Monday, May 29, 2017


68" tall oil on canvas with projected figures 

Someone recently asked me what music I listen to when I paint and I truthfully answered “None.” In order to get into that space in my head where creative ideas come from, I require total silence: no distractions, no e-mail, phone, ambient noise, people moving around the house etc. Only then can I access that part of my subconscious that creates art. I’m not saying this is true for everyone, some artists I know like to work in tumult, with other artists around them, studio assistants, children, spouses, dogs etc. They thrive on distraction, distraction that allows their subconscious to take over. I’m just the opposite, distraction prevents me from allowing my right brain to go to work and come up with something I’ve never done before.

The early 19th century French painter, Eugene Delacroix famously said that you should “think of the blessings that await you, not of the emptiness that drives you to seek constant distraction.” He went on to discuss the joys of a life of uninterrupted art “and plenty of it.”  Picasso was once quoted as saying that “without great solitude, no serious work is possible.” Of course, he did some of his greatest artwork in collaboration with the painter Braque, but I suspect that after their collaborating was done, each went back to his studio to work on his own .

68" tall oil on canvas with projected figures

 The brain scientists who study the phenomenon they call “Flow” talk about a euphoric experience that takes place when ideas begin to pour out of the subconscious. To achieve a state of flow takes time, often a long period in which nothing appears to be happening. It’s like pregnancy; it’s hard to see that anything is in the works until it’s pretty far along.

It’s not just artists who suffer from interrupted thoughts, I recently heard a well-known writer say that her idea of heaven would be six months in solitary confinement with a pencil and paper (or word processor). Scientists often do their most creative work before they become well known and are deluged with the distractions of success. And, given the current state of constant interaction with I-phones, e-mails, etc., it’s almost impossible to get time alone to decompress and think creatively.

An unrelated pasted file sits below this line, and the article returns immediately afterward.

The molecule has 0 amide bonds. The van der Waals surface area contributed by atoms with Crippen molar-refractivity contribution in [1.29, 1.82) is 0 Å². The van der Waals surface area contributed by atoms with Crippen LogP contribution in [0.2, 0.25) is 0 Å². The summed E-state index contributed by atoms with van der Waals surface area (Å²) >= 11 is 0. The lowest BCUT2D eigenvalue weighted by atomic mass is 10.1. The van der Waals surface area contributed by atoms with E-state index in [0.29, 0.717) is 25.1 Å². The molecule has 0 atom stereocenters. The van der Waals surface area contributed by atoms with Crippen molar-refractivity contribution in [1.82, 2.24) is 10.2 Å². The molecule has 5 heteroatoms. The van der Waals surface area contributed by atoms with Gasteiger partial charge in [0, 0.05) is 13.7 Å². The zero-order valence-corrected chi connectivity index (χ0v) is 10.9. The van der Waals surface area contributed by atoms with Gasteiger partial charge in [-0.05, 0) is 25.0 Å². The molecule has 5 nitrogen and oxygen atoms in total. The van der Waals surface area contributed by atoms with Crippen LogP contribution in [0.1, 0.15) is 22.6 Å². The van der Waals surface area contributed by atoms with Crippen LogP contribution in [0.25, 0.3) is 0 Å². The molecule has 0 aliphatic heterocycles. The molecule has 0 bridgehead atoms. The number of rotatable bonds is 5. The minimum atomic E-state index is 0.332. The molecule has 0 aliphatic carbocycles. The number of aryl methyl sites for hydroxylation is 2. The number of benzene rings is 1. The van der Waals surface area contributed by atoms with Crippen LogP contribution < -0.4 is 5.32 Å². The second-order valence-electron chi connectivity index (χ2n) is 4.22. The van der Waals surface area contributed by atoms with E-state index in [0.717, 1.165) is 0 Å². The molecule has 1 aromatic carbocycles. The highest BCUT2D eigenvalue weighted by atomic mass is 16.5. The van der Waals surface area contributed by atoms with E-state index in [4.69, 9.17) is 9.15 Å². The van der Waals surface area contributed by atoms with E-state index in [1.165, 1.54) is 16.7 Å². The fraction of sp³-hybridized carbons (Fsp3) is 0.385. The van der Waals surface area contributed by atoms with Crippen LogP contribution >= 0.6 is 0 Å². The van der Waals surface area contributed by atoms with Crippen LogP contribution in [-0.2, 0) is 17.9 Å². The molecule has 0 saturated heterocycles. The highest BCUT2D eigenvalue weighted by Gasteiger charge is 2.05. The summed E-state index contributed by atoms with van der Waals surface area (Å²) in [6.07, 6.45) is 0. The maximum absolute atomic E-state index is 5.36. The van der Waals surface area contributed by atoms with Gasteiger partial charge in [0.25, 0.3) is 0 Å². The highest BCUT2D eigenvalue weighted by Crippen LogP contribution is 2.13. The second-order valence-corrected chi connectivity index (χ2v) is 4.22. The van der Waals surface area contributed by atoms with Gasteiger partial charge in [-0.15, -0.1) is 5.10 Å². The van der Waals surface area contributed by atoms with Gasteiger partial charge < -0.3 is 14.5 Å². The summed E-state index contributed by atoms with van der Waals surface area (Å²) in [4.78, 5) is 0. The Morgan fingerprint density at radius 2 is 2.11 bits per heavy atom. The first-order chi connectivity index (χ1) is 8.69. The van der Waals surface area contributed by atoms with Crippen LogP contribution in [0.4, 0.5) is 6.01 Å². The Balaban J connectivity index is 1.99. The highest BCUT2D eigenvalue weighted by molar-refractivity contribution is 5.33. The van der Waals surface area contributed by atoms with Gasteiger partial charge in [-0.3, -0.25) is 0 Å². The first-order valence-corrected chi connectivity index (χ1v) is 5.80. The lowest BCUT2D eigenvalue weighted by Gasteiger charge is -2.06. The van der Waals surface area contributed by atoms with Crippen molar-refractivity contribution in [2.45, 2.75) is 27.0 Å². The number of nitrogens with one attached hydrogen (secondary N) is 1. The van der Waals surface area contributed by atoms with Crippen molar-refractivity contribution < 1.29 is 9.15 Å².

68" tall oil on canvas with projected figures
I recently read a biography written by his daughter, of one of my favorite mid 20th century artists, Philip Guston. In the 1930s, he was a pretty good Social Realist painter and in the 50s, one of the better Abstract Expressionists, but, after dropping out of the New York art scene, in the 60s, distraught by the politics of the time, (McCarthy era) he became, for want of a better term, a “cartoon expressionist” and ended up doing his best and most original work. His daughter described his need for total and absolute silence while he worked in a studio in his home. His children could not invite anyone over; no one was allowed to call (the phone disrupted his train of thought). There were to be no distractions whatever while “the great one” was painting. While I sympathize with his tyrannized family, I understand completely what he was going through.  And look at what he produced!

As much as I crave solitude and require it to achieve a high level of creativity, I also need companionship – at least part of the time. It’s too bad we don’t have artists’ cafes any more, places like the CafĂ© Voltaire in Paris, or the Cedar Bar in downtown New York. After a glass of wine and a good chat about current politics, or the gallery scene or who was sleeping with whom, I’d be pretty content to go back alone into my studio and paint. 


  1. You are a one of a kind, and while fame has not stopped at your studio, it should. I love what yo are doing with the projector. You amaze me. Hugs, FS

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